The development of the American Southwest
was often parallel to the spread of the
Railroads have an important place in New Mexico's history. When the railroad arrived from the north it immediately took up rapid transport of goods and passengers such as had previously come in along the Santa Fe Trail, fueling a new prosperity and growth in the Territory. A wider variety of people more readily moved into the area, including homesteaders.
The railroads became vital not just along the East-West and North-South corridors, but also because of the many branches and lines which led to lumber, livestock, mineral, and cultural resources. Some of these lines, and whole railway companies, are long gone now, the only traces being some route cuts and embankments and the occasional rusty spike. Towns boomed when a railway came through, and dwindled when the tracks were taken up.
Improved access to Eastern goods had an effect upon not only daily lifestyles but also New Mexican architecture; the ready availability of fired bricks and roofing tin sparked a wave of "Eastern-style" construction in contrast to the utilitarian structures allowed by local materials. (Ironically, most of these buildings, in what would now be termed the Victorian style, where still standing have been remodeled into the Pueblo Revival or Territorial style.)
Railroads were also important in developing tourism in New Mexico, with beautiful advertisements offering the accommodations of Fred Harvey's Houses and the grandeur of the scenery accessible via the Atchison, Topeka and Santa Fe Railway (which, curiously enough, did not directly service Santa Fe, only coming as close as Lamy.) These advertisements had a profound influence on popular perceptions of the American West, worldwide.
The location of the AT&SF main yards in Albuquerque was a major reason for the city's growth -- at one point between a third and a half of Albuquerque's working men were employed with the Yards. (A growth that might have been Bernalillo's, originally slated as the site but passed up after a disagreement about the availability of land there.) The railway also made it easy for thousands of tuberculosis patients to travel to New Mexico in search of a more salutary climate, another reason for a surge in Albuquerque's population and growth across the state as some of the "lungers" became residents.
Many a smaller town in New Mexico owes its very existence to the railroad and is laid out along the railroad tracks, and if you travel along those tracks (often two streets away from that town's Main Street) you might find a Harvey House still standing though most often vacant, a fading reminder of another time when rail travel was not only essential but sometimes even elegant.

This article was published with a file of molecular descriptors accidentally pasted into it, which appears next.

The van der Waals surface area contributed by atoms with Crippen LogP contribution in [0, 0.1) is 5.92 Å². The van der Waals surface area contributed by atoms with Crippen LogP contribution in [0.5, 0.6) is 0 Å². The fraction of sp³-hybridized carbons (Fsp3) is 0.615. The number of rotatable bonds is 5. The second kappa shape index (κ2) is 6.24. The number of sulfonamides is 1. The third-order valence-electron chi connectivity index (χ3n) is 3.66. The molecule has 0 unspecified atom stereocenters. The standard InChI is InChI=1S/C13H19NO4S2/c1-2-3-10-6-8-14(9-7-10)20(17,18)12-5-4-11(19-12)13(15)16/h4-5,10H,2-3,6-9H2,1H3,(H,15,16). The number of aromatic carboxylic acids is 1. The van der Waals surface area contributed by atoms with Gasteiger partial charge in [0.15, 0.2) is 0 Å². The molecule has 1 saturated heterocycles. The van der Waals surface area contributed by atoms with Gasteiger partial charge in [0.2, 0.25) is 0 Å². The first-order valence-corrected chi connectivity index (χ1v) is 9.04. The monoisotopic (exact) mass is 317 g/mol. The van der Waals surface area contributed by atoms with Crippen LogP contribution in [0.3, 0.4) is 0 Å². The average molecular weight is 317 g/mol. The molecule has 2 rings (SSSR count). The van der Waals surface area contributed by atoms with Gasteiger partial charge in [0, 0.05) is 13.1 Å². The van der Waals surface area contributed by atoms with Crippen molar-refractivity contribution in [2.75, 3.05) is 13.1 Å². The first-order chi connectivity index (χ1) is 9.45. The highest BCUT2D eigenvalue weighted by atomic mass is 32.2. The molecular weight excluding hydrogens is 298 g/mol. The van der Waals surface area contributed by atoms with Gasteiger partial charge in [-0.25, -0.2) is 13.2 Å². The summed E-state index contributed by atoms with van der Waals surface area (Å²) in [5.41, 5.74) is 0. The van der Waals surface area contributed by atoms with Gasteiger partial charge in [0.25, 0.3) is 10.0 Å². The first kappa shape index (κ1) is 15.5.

"The advent of the railroads in New Mexico was the beginning of an era of permanent prosperity for the people of the territory. The wonderful rapidity with which the great trans-continental transportation lines were constructed was not less marvelous than the astonishing awakening of the people to the fact that at last New Mexico was really in touch with the enlightened progress and modern methods of the people of the eastern states." - Leading Facts of New Mexico History, Vol. II, pg. 480
Compiled from articles previously published in >New Mexico magazine from 1964-1980.
These articles provide the color and the character of the effect of the railroads upon New Mexico, and discusses the colorful characters associated with out Territorial past. With period and recent photos of facilities and equipment.
Long the handbook on the subject!
This is a railroad lover's book. The steel, steam, and dreams of a century of railroading in New Mexico are captured in 200 photographs and a crisp text. From a bygone era of narrow-gauge lines to today's Amtrak service, this book covers both the short lines and the branches feeding to main lines of major railroad systems.
New Mexico, isolated until 1878 when the Atchison, Topeka, and Santa Fe Railroad laid the first span of track in the territory, in just thirty months had over 1,000 miles of rail line. Soon trains of freight and passenger cars, marvel of the industrial age, crisscrossed the territory delivering eastern fashion, settlers, and tourists and hauling away lumber, coal, silver, and cattle.
The great railroad-building era in New Mexico ended with World War I, when eleven common carriers operated 3,000 miles of track. The subsequent history of New Mexico railroads is one of persistent struggle, slow eclipse, and corporate consolidation. But as this volume reminds us, steel rails, roaring engines, and clattering cars will always be a part of New Mexico's heritage. - from the book jacket
In the vast expanse of territorial New Mexico, railroads had a striking impact. Many cities, among them Carlsbad, Raton, Clovis, and Gallup, were founded as railroad stops. Architect Marci Riskin explores the history of railroad depots and other structures--everything but the trains themselves--that make up New Mexico's railway legacy.
To begin the examination, Riskin includes a brief history of railroad development in New Mexico, a description of the architectural features of the state's railroad buildings, and an overview of how railroads work. This background will help answer questions that may arise on a visit to a rail-yard: What is that strangely shaped train car carrying? How is that twisted piece of metal used? Why are the bricks on the platform stamped with the single word Coffeyville?
The bulk of the book is an account of what is left of the state's railroad heritage, organized geographically within each rail system: the Santa Fe system from Raton to Silver City, the Denver & Rio Grande, the Colorado & Southern, the Southern Pacific, and the El Paso and Northeastern, among others. - from the book jacket
The author also did a 1996 study of railroad depots in New Mexico, commissioned by the New Mexico Dept. of Highway and Transportation.